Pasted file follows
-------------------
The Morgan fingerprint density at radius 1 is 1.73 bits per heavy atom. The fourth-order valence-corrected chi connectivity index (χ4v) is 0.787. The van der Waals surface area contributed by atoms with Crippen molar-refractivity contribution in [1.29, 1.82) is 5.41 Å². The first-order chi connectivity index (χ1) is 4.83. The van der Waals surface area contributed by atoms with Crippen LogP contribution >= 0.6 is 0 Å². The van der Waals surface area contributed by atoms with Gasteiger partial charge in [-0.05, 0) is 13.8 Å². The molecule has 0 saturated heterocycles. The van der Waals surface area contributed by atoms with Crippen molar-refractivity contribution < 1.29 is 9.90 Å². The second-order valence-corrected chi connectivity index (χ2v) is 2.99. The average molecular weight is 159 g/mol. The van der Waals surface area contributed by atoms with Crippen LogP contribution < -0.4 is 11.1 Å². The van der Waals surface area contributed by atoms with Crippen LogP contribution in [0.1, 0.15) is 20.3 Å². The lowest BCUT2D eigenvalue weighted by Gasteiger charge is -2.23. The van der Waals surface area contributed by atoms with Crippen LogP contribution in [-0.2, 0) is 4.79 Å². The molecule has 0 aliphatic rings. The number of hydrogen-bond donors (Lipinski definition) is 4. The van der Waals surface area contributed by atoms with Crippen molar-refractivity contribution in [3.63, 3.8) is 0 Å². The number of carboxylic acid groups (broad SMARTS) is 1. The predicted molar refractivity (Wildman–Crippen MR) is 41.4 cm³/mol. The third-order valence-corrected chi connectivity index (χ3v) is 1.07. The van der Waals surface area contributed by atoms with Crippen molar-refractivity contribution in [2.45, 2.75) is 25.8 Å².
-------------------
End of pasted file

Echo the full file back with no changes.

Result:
The Morgan fingerprint density at radius 1 is 1.73 bits per heavy atom. The fourth-order valence-corrected chi connectivity index (χ4v) is 0.787. The van der Waals surface area contributed by atoms with Crippen molar-refractivity contribution in [1.29, 1.82) is 5.41 Å². The first-order chi connectivity index (χ1) is 4.83. The van der Waals surface area contributed by atoms with Crippen LogP contribution >= 0.6 is 0 Å². The van der Waals surface area contributed by atoms with Gasteiger partial charge in [-0.05, 0) is 13.8 Å². The molecule has 0 saturated heterocycles. The van der Waals surface area contributed by atoms with Crippen molar-refractivity contribution < 1.29 is 9.90 Å². The second-order valence-corrected chi connectivity index (χ2v) is 2.99. The average molecular weight is 159 g/mol. The van der Waals surface area contributed by atoms with Crippen LogP contribution < -0.4 is 11.1 Å². The van der Waals surface area contributed by atoms with Crippen LogP contribution in [0.1, 0.15) is 20.3 Å². The lowest BCUT2D eigenvalue weighted by Gasteiger charge is -2.23. The van der Waals surface area contributed by atoms with Crippen LogP contribution in [-0.2, 0) is 4.79 Å². The molecule has 0 aliphatic rings. The number of hydrogen-bond donors (Lipinski definition) is 4. The van der Waals surface area contributed by atoms with Crippen molar-refractivity contribution in [3.63, 3.8) is 0 Å². The number of carboxylic acid groups (broad SMARTS) is 1. The predicted molar refractivity (Wildman–Crippen MR) is 41.4 cm³/mol. The third-order valence-corrected chi connectivity index (χ3v) is 1.07. The van der Waals surface area contributed by atoms with Crippen molar-refractivity contribution in [2.45, 2.75) is 25.8 Å².